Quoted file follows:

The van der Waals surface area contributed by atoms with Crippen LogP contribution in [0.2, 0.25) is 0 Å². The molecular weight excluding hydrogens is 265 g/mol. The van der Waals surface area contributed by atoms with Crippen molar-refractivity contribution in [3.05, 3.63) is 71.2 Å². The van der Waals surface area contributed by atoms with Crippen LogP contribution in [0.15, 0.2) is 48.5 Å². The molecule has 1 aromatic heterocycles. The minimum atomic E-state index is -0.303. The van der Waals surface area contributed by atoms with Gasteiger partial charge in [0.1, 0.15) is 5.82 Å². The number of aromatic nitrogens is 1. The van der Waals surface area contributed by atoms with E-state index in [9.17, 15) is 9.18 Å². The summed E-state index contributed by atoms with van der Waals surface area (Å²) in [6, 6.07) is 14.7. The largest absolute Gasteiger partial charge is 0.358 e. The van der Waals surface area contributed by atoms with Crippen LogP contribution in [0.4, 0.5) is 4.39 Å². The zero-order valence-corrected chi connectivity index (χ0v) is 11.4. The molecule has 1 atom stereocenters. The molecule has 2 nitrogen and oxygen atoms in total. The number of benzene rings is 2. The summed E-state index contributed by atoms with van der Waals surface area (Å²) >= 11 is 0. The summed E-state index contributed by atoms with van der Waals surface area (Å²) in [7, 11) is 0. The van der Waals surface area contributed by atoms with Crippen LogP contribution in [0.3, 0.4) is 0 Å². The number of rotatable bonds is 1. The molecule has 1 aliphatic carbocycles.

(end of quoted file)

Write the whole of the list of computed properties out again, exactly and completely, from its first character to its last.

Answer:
The van der Waals surface area contributed by atoms with Crippen LogP contribution in [0.2, 0.25) is 0 Å². The molecular weight excluding hydrogens is 265 g/mol. The van der Waals surface area contributed by atoms with Crippen molar-refractivity contribution in [3.05, 3.63) is 71.2 Å². The van der Waals surface area contributed by atoms with Crippen LogP contribution in [0.15, 0.2) is 48.5 Å². The molecule has 1 aromatic heterocycles. The minimum atomic E-state index is -0.303. The van der Waals surface area contributed by atoms with Gasteiger partial charge in [0.1, 0.15) is 5.82 Å². The number of aromatic nitrogens is 1. The van der Waals surface area contributed by atoms with E-state index in [9.17, 15) is 9.18 Å². The summed E-state index contributed by atoms with van der Waals surface area (Å²) in [6, 6.07) is 14.7. The largest absolute Gasteiger partial charge is 0.358 e. The van der Waals surface area contributed by atoms with Crippen LogP contribution in [0.4, 0.5) is 4.39 Å². The zero-order valence-corrected chi connectivity index (χ0v) is 11.4. The molecule has 1 atom stereocenters. The molecule has 2 nitrogen and oxygen atoms in total. The number of benzene rings is 2. The summed E-state index contributed by atoms with van der Waals surface area (Å²) >= 11 is 0. The summed E-state index contributed by atoms with van der Waals surface area (Å²) in [7, 11) is 0. The van der Waals surface area contributed by atoms with Crippen LogP contribution in [0.3, 0.4) is 0 Å². The number of rotatable bonds is 1. The molecule has 1 aliphatic carbocycles.